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Ultimate checklist for conference MCs

Being a professional conference Master of Ceremonies I want to share my personal check list. Useful for event hosts and event organizers to make sure all the bases are covered.

Picture © Hannie Verhoeven @ Beyond Banking Hackathon Amsterdam

By Justin Halsall,
Founder & CEO of Record Once and former Developer Advocate at IBM in NYC.
Booking requests @ TheNextSpeaker

I have been an emcee/host/moderator for tech events for over a decade. Ranging from moderating talks in intimate settings to hosting multi-day and multi-track conferences with tens-of-thousands of attendees. Being a full-stack developer by trade I specialize in tech events, with a special soft spot for hack-battles and startup pitches.

I love being an MC, it’s a lot of fun. I always enjoy getting the crowd hyped up for the next speaker and making sure no one knows what chaos might be happening behind the scenes. As an MC you are the face of the event, and so it’s important that your preparation includes communicating thoroughly with the event organizers to be able to do a good job. Below is the checklist that I review with each conference I work at to make sure all my bases are covered.

Example of the Genesis Conference I did recently in Moscow

Feel free to use this checklist next time you get asked to host a conference.

Conference MC Checklist


  • Do you have a timetable of the day including announcements you would like me to make and when?

I really appreciate when conferences use one master google doc or spreadsheet that includes everything. That way if someone changes something in the schedule and forgets to tell the MC it will get noticed.

  • What other general announcements do you want me to make throughout the day?

Think things such as: hashtag, wifi password, afterparty location, coat check, etc.

  • Is there anything off schedule you would like me to do (interviews, videos for social media, etc.)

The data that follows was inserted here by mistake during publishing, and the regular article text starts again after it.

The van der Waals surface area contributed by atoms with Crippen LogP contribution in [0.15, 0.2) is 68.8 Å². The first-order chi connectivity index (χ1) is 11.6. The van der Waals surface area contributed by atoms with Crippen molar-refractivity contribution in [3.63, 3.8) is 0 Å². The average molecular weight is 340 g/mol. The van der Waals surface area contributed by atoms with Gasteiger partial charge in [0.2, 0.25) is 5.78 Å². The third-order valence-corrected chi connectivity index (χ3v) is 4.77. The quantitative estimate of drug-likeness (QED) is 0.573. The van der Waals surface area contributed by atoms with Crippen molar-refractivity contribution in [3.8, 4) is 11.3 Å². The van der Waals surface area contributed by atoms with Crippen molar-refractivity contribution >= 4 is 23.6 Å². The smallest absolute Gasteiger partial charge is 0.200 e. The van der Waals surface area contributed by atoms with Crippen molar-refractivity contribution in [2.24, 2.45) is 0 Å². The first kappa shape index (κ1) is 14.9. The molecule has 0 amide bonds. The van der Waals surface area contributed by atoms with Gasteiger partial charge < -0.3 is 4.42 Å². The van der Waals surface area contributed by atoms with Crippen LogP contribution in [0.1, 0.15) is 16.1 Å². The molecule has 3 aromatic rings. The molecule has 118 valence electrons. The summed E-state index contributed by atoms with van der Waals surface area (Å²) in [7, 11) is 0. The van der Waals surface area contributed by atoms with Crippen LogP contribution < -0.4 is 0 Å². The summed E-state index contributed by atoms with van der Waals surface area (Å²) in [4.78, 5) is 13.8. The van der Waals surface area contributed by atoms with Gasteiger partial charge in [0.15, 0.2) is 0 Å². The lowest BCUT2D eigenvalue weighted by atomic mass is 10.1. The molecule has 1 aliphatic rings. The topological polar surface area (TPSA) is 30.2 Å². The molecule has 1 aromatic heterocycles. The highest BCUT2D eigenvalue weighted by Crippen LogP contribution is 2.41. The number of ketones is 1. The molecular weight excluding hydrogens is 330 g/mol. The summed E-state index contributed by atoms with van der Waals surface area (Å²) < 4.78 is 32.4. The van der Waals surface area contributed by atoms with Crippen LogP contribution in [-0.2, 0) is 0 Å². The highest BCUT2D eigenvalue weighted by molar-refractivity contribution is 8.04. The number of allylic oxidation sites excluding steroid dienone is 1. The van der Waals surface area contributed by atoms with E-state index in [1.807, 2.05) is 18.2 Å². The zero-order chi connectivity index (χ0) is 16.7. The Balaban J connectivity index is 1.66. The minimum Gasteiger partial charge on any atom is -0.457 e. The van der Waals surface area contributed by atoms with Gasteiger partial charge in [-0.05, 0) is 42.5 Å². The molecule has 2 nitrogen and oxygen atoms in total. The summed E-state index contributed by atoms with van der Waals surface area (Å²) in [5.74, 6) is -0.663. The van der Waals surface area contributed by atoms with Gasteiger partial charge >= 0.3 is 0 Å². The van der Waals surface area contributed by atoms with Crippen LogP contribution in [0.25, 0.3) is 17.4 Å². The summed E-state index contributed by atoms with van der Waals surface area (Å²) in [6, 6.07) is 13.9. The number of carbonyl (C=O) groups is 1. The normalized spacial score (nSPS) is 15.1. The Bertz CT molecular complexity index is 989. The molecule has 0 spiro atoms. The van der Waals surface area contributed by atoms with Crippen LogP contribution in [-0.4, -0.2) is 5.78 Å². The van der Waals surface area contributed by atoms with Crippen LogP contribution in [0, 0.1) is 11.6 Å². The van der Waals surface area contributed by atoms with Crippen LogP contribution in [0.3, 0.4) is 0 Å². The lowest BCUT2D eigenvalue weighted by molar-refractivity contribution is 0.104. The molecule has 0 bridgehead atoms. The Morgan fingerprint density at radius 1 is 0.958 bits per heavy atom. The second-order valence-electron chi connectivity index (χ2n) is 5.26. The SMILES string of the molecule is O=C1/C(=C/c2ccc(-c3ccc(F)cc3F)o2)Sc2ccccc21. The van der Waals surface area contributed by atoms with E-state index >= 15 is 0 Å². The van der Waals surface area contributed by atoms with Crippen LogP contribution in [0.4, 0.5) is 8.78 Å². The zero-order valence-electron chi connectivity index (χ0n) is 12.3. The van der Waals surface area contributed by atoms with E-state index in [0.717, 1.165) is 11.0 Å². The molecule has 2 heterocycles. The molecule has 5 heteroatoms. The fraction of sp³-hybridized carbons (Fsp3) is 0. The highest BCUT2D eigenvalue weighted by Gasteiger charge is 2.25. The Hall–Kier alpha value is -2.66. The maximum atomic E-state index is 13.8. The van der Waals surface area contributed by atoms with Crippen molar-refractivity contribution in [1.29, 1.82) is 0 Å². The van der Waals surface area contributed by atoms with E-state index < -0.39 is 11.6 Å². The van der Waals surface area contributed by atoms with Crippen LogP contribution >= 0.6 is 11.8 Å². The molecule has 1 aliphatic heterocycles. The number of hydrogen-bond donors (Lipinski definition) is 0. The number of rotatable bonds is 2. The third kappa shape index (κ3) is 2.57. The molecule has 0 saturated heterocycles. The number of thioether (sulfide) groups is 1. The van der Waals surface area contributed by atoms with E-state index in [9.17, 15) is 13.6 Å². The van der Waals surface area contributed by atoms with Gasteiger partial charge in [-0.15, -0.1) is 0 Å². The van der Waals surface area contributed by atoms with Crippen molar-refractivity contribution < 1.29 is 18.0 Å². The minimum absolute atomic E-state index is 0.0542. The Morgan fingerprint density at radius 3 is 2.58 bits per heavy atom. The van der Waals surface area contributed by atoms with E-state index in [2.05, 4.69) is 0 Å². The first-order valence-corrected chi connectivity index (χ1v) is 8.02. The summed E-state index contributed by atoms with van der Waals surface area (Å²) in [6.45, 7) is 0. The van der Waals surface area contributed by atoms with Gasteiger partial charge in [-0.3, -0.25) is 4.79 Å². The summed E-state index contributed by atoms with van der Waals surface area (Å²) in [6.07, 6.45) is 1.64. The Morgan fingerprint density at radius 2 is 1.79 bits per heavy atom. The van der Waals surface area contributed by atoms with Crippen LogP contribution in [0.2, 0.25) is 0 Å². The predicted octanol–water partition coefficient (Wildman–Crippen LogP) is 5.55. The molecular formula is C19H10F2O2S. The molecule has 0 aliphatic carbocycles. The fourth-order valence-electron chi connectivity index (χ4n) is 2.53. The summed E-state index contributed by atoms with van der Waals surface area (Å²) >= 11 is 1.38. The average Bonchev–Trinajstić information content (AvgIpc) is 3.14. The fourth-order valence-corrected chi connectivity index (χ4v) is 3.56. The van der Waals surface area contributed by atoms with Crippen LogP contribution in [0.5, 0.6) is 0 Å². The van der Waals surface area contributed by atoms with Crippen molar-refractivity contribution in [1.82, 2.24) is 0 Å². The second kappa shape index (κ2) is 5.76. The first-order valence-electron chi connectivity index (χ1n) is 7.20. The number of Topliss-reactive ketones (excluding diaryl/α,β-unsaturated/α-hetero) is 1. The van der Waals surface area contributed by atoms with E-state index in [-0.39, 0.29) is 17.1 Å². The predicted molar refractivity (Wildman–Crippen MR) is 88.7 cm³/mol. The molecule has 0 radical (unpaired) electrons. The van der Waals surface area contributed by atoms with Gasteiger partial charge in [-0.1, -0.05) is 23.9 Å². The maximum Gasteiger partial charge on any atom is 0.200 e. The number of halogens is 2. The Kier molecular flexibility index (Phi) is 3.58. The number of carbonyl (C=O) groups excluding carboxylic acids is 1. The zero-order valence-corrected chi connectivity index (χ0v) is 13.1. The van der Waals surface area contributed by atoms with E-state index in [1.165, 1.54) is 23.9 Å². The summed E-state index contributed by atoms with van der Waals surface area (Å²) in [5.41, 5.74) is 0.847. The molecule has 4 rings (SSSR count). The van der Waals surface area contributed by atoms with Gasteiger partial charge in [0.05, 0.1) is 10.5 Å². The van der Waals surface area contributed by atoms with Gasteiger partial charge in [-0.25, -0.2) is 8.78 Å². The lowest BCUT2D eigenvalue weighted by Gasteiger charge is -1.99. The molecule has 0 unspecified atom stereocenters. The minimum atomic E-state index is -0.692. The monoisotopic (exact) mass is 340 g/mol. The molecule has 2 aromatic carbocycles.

Any off-schedule interviews etc. must fit in the timeframe available given the MCs scheduled stage time. Some conference organizers can be a little over-optimistic, so it’s good to know what else is being required in advance.

  • Would you like me to call anyone up on stage (the organizers, volunteers etc) at the end of the day to thank them for their hard work?

Some conferences like getting people that organized and volunteered for the event up on stage as a thank you for the hard work they did.

  • Is there a speaker’s dinner or similar event? And what is the time and location of these events?

If there is a dinner or drinks with the speakers I always make sure I represent the conference well and don’t go for the free bar. Often the speaker’s dinner is a good opportunity to get to know the speakers.


  • Is there a specific introduction or talk you would like me to give at the beginning of the day? (For example: what is the theme and what you would like attendees to achieve?)

Often I open the day with a 10–15 minute talk relating to the theme of the conference.

  • Do you have a list of sponsors/partners I should thank?

Making sure the partners and sponsors get enough recognition is very important and keeps conferences a success. I need to do my part to make sure that doesn’t get overlooked

  • With regards to questions and answers (with the audience) what format did you have in mind?

Some conferences use microphone cubes that the MC throws into the room, some conferences don’t do Q/A and others have “runners” that run around with microphones and some conferences have static mic stands of which the audience should be notified. I also make sure to have a few questions prepared in case it takes the audience a while to ask their question.

  • Can you introduce me to the speakers via email as soon as possible before the event? I would like to ask them some questions about their talk to make sure I can best prepare for Q&A.